Accessibility links

Obama Slaps Toughest Sanctions Yet on Russia


FILE - People pass by a board displaying currency exchange rates in Moscow.

FILE - People pass by a board displaying currency exchange rates in Moscow.

U.S. President Barack Obama has announced new economic sanctions on Russian banks and energy companies for Moscow's support of the pro-Russian separatist rebellion in Ukraine.

Obama, speaking at the White House Wednesday, said he has repeatedly urged Moscow to take key steps to ease the crisis, and that Russia so far has failed to meet any of the U.S. recommendations.

"We have emphasized our preference to resolve this issue diplomatically,'' Obama said. "We have to see concrete actions, not just words, that Russia in fact is committed to trying to end this conflict.''

He said Russia had continued to support separatists in eastern Ukraine, sending fighters and supplying weapons across the border.

He also said the U.S. continues to stand with the Ukrainian people who, as he noted, have made remarkable progress despite facing enormous challenges. He singled out the recent democratic election of a new president and the signing of an association agreement with the European Union.

A U.S. Treasury Department statement said the latest penalties prohibit new U.S. financing for two major Russian state-owned institutions -- natural gas producer Novatek and the oil company Rosneft. The measures also limit their access to capital markets.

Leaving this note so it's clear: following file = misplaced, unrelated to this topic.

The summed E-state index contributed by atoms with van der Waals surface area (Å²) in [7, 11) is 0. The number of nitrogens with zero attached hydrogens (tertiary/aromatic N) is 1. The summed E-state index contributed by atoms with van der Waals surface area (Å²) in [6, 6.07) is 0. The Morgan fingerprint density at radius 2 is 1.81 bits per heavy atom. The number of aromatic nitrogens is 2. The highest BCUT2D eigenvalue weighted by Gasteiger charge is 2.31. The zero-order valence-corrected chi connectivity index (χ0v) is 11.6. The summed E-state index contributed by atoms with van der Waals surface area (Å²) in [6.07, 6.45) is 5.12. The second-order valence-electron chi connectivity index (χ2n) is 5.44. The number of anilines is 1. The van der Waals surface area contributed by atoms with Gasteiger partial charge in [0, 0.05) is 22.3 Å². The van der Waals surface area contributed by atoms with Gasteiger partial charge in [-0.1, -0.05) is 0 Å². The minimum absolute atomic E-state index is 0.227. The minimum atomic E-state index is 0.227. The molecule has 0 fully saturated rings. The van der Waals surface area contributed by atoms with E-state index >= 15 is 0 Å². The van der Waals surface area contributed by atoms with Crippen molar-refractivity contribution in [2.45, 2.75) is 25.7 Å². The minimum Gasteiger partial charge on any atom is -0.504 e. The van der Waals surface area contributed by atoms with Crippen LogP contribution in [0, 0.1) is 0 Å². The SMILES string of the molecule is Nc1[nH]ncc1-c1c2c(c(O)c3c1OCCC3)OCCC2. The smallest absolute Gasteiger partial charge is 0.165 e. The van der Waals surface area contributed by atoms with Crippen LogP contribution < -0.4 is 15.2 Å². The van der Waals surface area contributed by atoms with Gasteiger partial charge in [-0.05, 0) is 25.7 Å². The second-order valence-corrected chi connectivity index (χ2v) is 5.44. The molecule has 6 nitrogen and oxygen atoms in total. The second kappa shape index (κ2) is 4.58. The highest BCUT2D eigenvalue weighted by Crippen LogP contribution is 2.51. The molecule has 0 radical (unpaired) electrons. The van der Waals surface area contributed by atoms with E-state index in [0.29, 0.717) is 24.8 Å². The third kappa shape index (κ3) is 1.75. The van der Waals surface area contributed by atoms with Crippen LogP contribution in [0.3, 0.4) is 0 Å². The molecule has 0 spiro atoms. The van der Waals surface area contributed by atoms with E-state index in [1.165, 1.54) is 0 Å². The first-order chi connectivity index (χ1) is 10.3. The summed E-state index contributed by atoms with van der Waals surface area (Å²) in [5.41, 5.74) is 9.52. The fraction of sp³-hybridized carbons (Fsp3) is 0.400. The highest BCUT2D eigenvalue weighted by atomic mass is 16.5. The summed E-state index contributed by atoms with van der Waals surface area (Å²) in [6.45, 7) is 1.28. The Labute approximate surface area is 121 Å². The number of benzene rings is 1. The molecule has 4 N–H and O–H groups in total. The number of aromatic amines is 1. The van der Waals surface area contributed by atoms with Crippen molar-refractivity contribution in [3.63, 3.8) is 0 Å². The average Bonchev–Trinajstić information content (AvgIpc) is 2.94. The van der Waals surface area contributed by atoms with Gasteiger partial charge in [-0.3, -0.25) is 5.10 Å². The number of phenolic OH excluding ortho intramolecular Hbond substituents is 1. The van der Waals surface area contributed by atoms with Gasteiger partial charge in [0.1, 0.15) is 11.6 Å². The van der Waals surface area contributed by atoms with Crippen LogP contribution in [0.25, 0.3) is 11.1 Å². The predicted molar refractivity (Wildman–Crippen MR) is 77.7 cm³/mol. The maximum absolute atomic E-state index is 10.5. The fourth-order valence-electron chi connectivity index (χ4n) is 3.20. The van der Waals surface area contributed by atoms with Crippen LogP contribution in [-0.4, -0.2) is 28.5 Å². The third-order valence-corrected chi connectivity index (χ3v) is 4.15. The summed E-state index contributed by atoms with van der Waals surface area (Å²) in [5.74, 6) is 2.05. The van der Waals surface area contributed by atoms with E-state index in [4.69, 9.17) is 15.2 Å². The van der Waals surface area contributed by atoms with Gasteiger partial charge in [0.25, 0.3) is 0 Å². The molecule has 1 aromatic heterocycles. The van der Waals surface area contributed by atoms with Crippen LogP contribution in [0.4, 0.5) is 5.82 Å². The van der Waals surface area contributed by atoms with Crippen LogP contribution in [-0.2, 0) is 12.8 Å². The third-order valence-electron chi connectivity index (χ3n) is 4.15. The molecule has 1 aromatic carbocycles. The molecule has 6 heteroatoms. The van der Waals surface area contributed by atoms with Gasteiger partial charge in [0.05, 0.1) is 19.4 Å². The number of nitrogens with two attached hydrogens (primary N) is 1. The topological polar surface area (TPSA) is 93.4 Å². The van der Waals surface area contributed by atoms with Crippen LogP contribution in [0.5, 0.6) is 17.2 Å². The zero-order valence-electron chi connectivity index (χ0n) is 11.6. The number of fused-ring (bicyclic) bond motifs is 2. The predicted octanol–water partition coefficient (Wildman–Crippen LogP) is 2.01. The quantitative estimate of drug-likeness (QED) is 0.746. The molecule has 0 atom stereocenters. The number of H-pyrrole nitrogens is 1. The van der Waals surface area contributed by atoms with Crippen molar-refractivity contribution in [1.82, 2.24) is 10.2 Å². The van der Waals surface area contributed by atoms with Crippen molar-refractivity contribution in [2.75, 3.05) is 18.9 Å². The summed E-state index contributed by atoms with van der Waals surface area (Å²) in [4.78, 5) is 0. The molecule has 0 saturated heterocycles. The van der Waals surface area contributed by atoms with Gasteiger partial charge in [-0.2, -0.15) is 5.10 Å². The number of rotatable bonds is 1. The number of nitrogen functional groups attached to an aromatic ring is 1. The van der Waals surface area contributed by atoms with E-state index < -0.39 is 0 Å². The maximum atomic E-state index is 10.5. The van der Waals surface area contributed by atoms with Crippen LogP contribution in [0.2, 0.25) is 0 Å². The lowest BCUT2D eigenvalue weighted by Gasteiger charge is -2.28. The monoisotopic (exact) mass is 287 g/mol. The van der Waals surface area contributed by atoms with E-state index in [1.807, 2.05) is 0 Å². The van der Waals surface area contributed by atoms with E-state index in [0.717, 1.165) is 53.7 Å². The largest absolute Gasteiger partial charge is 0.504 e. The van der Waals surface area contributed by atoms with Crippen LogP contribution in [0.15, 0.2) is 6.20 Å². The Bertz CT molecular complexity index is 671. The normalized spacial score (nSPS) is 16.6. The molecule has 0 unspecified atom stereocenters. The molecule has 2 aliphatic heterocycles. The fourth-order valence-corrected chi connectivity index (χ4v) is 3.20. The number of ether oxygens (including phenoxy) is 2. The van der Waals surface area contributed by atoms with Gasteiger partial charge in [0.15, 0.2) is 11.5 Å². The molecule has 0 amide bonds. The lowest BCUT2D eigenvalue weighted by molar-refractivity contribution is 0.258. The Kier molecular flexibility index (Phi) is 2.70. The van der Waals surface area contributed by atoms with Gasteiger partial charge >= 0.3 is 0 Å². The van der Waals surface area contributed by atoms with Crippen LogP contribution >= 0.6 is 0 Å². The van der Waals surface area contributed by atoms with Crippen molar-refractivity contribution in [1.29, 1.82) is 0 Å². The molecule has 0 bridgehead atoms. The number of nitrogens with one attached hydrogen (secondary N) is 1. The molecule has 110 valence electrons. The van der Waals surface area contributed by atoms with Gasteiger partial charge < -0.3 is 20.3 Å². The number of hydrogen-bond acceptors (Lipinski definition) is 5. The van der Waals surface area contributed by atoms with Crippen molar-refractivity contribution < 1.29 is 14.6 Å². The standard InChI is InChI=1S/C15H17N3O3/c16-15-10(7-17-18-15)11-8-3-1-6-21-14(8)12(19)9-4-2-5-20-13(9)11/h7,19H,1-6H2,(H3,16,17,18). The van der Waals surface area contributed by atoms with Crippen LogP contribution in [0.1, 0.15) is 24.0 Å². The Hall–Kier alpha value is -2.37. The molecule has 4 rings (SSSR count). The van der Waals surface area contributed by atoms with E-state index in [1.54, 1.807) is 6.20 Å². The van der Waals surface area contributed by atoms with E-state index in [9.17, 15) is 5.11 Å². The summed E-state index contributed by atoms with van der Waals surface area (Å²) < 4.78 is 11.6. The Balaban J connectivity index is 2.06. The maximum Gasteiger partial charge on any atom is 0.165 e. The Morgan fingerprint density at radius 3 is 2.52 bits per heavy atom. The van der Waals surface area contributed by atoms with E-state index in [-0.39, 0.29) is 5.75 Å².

Four senior Russian officials, including the deputy chairman of the Russian parliament, were also targeted, according to a list on the U.S. Treasury Department's website.

The measures also hit eight Russian arms firms producing a range of weaponry, including small arms, mortar shells and tanks, and targets a key shipping facility in the Crimean peninsula, annexed by Russia in March following a controversial referendum. Both Kyiv and the West have condemned Moscow’s absorption of Ukraine’s peninsula as illegal and in violation of international law.

In Brussels Wednesday, the European Union also sought new penalties against Moscow, including a ban on new lending by the European Investment bank, which finances Russian public sector projects.

Additionally, EU leaders agreed to ask the European Bank for Reconstruction and Development to suspend new loans to Russia.

Tensions between Moscow and Kyiv escalated Tuesday after a top Ukrainian defense official warned the country faced an imminent Russian military attack and Ukraine's security chief said he had "absolute proof" Russia was involved in downing a Ukrainian military transport plane a day earlier.

Later Tuesday, 11 people were killed in an airstrike that destroyed an apartment building in the eastern Ukrainian town of Sniznhe. Pro-Russian separatists blamed Ukraine's air force for the attack, while a Ukrainian military spokesman, in a thinly veiled accusation against Russia, called the airstrike a "cynical provocation."

Some informations for this report provided by Reuters, AP.

XS
SM
MD
LG